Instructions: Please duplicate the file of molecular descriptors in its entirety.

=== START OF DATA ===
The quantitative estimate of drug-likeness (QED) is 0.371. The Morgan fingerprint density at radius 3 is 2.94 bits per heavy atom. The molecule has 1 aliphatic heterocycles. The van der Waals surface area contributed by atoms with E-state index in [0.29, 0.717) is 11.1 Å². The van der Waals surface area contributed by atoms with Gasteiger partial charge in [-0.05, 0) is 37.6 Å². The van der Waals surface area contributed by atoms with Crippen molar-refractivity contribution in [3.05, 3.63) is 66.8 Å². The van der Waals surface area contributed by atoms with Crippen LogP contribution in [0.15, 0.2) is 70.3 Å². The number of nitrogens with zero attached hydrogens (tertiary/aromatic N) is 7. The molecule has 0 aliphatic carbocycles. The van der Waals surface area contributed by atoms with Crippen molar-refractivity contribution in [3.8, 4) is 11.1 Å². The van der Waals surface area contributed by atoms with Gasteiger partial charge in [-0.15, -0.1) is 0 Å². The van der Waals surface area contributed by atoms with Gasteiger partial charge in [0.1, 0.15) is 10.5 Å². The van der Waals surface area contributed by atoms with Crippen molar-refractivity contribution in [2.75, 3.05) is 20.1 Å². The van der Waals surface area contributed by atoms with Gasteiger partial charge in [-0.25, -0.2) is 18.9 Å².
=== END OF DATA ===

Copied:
The quantitative estimate of drug-likeness (QED) is 0.371. The Morgan fingerprint density at radius 3 is 2.94 bits per heavy atom. The molecule has 1 aliphatic heterocycles. The van der Waals surface area contributed by atoms with E-state index in [0.29, 0.717) is 11.1 Å². The van der Waals surface area contributed by atoms with Gasteiger partial charge in [-0.05, 0) is 37.6 Å². The van der Waals surface area contributed by atoms with Crippen molar-refractivity contribution in [3.05, 3.63) is 66.8 Å². The van der Waals surface area contributed by atoms with Crippen LogP contribution in [0.15, 0.2) is 70.3 Å². The number of nitrogens with zero attached hydrogens (tertiary/aromatic N) is 7. The molecule has 0 aliphatic carbocycles. The van der Waals surface area contributed by atoms with Crippen molar-refractivity contribution in [3.8, 4) is 11.1 Å². The van der Waals surface area contributed by atoms with Gasteiger partial charge in [-0.15, -0.1) is 0 Å². The van der Waals surface area contributed by atoms with Gasteiger partial charge in [0.1, 0.15) is 10.5 Å². The van der Waals surface area contributed by atoms with Crippen molar-refractivity contribution in [2.75, 3.05) is 20.1 Å². The van der Waals surface area contributed by atoms with Gasteiger partial charge in [-0.25, -0.2) is 18.9 Å².